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Garmin Dakota review | Memory & Battery

Published on: Sunday, September 12th 2010                   Written by: Wim de Lange - Photography by: Mark Peters

Garmin Dakota height meter

Garmin Dakota height meter

Compass and barometrical height meter

One very pleasant activity is hiking in the mountains. The Garmin Dakota 20 device also offers full support for this. First of all there is the improved electronic compass. It now has three axes. The advantage of this is that the application also works well if we stand still or when the device is not held completely horizontal. Additionally, the Dakota 20 GPS receiver is equipped with a barometrical height meter. It works more accurately than the GPS-height indications. We have to calibrate a bit before reaching the highest precision. The height meter can also be used as a barometer. Measuring over a longer period of time, we see if the air pressure drops or rises and we can estimate what kind of weather we will be getting.

Garmin Dakota memory

Garmin Dakota memory

Memory & Software

The device comes equipped with 850 MB of internal memory. This is big enough if we only want to use the device in the Netherlands. The map sets from City Navigator and the topographical maps that you will need fit in fine. If we want to take more maps with us of a larger area, then we can extend the memory by a few gigabytes with a microSD card. That is enough storage space for Custom Maps, which are self-made maps that can be read as JPG files with free software, and connected via coordinates. For example, people that organize large open-air events can offer digital maps. Visitors could download them beforehand.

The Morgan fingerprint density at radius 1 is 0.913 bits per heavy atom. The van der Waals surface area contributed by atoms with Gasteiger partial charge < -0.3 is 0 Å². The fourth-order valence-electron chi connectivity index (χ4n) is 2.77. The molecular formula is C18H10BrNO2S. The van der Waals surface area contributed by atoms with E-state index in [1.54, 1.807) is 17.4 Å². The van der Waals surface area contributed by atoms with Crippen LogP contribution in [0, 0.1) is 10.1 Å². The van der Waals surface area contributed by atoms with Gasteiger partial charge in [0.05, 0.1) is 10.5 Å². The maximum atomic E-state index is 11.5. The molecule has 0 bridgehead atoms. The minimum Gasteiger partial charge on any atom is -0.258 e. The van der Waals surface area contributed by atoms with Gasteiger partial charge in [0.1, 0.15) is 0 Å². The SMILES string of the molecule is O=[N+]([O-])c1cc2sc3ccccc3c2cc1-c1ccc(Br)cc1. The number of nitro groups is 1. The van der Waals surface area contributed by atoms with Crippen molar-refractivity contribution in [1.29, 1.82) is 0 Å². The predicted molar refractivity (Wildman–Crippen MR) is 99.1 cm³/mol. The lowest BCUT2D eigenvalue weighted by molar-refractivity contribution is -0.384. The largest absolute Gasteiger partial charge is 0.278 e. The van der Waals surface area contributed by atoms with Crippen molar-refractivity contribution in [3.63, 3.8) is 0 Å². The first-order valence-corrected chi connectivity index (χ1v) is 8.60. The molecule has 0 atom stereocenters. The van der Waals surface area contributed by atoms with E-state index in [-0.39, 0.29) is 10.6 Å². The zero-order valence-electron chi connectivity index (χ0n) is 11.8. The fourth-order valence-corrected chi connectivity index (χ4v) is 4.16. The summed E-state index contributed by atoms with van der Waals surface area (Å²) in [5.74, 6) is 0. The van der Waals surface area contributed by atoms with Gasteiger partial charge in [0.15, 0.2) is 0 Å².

Garmin Dakota GPS receiver review

Garmin Dakota review

 

Garmin battery for Dakota handheld

Garmin battery for Dakota handheld

Garmin Dakota 20 energy use

The device is fairly energy efficient. During our trip I thought I could use an MP3 player charger, which also has a mini USB-connection. The MP3 player was charged, but the Dakota did not react to it. At home I found the solution on the internet. The interface needs to be set to Garmin Spanner. I could have taken the AA-batteries from my flash, but that was not necessary. The battery charge was enough to last for the 10 days. Luckily the bus driver knew the way and I could restrict my usage to the making of waypoints. A digital photo camera also records the recording time in EXIF, so I could link the time and place at home.

Garmin Dakota Waypoints

Garmin Dakota Waypoints

Garmin Dakota Waypoints manager

Making waypoints can be done in two manners, just like with the Oregon-series. One way is via Mark Waypoint. This manner of inputting offers extra setting possibilities, such as the adjustment of the name, symbol etc. The settings are also accessible later via the Waypoint Manager, so you can also choose for the other way of inputting. We need to be on the map page for that. It requires a degree of handiness at first in order to do this via the touch screen. It is difficult to separate the actions of dragging and marking waypoints. As we master the technique, we can tap the screen and mark a location and then save it. This offers less adjustment possibilities, but that can always be done afterwards.

 

Garmin Dakota 20 with touch screen

Garmin Dakota 20 with touch screen

Garmin Dakota navigation device

Garmin Dakota navigation device

 
 
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